Note also: this 2013 Overlawyered post about a lawsuit charging that an “anti-fraternization” policy at a Texas law firm impeded mentorships and advancement for women, and this 2000 post (scroll to Nov. 1) quoting a New Jersey lawyer: “I have not seen a female client unescorted after-hours since this incident and probably never will again.”
P.S. Catherine Rampell at the Washington Post takes as usual a line at variance with the one presented here (via Amy Alkon: “Feminism Built That!” with reader comments) Note how Rampell presents absurd (A) and (B) rationales for the no-closed-door practice without for a moment considering a third rationale, namely (C) the possibility that different interpretations or understandings of the same words or events will generate career-ending disputes and allegations. Because that never happens, right?
That raises the possibility of later disclosure of the information, retaliation against donors, or both; whether it’s unusual enough for the U.S. Supreme Court to step in to stop it remains to be seen. Harris’s target and adversary in the resulting suit, by coincidence or otherwise, is the “Center for Competitive Politics, a vigorous supporter of political free-speech rights that does not get involved in election campaigns” but does speak out strongly about the First Amendment implications of campaign regulation; we’ve often cited its work and that of its founder, Brad Smith. [Lyle Denniston, SCOTUSBlog; Instapundit, citing “Supreme Court’s 1958 decision in NAACP v. Alabama, in which the Court unanimously protected the NAACP’s membership lists against compelled disclosure to Alabama officials.”]
- Widely discussed new Charles Murray book, By the People: Rebuilding Liberty without Permission, includes extensive discussion of failures of law and litigation system [Carlos Lozada WaPo review, Cato’s Letter, podcast and related post, J.D. Tuccille/Reason]
- Rare and welcome book-length work on state attorneys general, Paul Nolette’s Federalism on Trial: State Attorneys General and National Policymaking in Contemporary America, I’ll have more to say about it in due course [Liberty and Law, discussion with author]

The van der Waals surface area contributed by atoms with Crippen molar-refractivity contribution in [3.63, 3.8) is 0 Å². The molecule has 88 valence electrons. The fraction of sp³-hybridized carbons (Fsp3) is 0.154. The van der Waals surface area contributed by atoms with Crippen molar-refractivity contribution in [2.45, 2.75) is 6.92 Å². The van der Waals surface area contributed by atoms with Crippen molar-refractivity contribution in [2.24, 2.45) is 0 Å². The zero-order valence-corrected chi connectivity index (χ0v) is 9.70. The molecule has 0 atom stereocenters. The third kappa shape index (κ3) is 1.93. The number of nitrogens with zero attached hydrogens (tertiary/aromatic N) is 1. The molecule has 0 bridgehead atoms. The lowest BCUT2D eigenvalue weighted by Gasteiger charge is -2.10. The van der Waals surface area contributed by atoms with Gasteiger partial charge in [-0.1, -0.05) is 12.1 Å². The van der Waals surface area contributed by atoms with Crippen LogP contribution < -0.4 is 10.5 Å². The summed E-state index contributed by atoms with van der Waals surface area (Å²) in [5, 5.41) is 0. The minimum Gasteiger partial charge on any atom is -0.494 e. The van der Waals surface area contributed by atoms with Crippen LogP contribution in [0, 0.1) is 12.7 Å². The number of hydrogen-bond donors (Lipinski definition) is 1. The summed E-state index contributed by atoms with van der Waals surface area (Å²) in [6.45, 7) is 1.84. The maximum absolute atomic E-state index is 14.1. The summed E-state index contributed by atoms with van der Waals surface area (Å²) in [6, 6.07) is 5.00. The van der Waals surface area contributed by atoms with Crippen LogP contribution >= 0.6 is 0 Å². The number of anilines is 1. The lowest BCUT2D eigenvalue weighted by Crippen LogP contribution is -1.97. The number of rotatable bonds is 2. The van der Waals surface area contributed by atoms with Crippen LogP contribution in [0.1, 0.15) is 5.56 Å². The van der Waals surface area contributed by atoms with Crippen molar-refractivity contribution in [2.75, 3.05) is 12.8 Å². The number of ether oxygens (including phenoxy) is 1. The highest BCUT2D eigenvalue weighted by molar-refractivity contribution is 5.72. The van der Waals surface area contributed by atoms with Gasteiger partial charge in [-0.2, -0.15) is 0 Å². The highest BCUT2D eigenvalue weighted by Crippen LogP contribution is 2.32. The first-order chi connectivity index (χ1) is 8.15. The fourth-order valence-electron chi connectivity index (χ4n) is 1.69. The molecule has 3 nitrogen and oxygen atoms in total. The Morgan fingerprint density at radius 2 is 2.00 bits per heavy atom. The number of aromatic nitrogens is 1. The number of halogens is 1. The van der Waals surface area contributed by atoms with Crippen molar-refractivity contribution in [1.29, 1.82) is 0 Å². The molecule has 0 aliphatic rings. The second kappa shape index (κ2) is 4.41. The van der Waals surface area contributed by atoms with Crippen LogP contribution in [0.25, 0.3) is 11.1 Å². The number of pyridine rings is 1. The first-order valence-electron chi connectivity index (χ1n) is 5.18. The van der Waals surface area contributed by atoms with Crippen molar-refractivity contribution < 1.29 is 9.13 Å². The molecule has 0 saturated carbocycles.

- The Libertarian Mind: A Manifesto for Freedom by my Cato colleague David Boaz, a revised and updated edition of his earlier Libertarianism: A Primer, includes chapter on law and the constitution as well as much related discussion; boasts blurbs from John Mackey, Peter Thiel, and Richard Epstein;
- Arnold Kling on Political Realism, new free e-book from Jonathan Rauch; also, Kling reviews a recent talk at Cato by Michael Shermer on his book The Moral Arc: How Science and Reason Lead Humanity toward Truth, Justice, and Freedom;
- “We will fight for a fair contract!” proclaimed then-N.J. Gov. Jon Corzine to government workers, neat trick if you accept assumption that he was on opposite side of negotiating table from them [Michael Toth on new Daniel DiSalvo book on public sector unionism, Government Against Itself: Public Union Power and Its Consequences]
- In the mail: Akhil Amar, The Law of the Land: A Grand Tour of Our Constitutional Republic, on how the idiosyncrasies of particular states, regions, and localities have shaped our understanding of the U.S. Constitution;
- And: Jay Cost, A Republic No More: Big Government and the Rise of American Political Corruption [related Cato event]
- And: Diana Furchtgott-Roth and Jared Meyer, Disinherited: How Washington Is Betraying America’s Young;
- And: Jack C. Fisher, Silicone on Trial: Breast Implants and the Politics of Risk [Sager Group]
“Dominique Sharpton posted pictures to Instagram showing she completed a difficult mountain climb in Bali, Indonesia — even though her suit says that ‘she still suffers’ debilitating pain after twisting her ankle in a street crack in Soho last year.” [New York Post and more (“Al Sharpton’s daughter sues city for $5M after spraining ankle”)]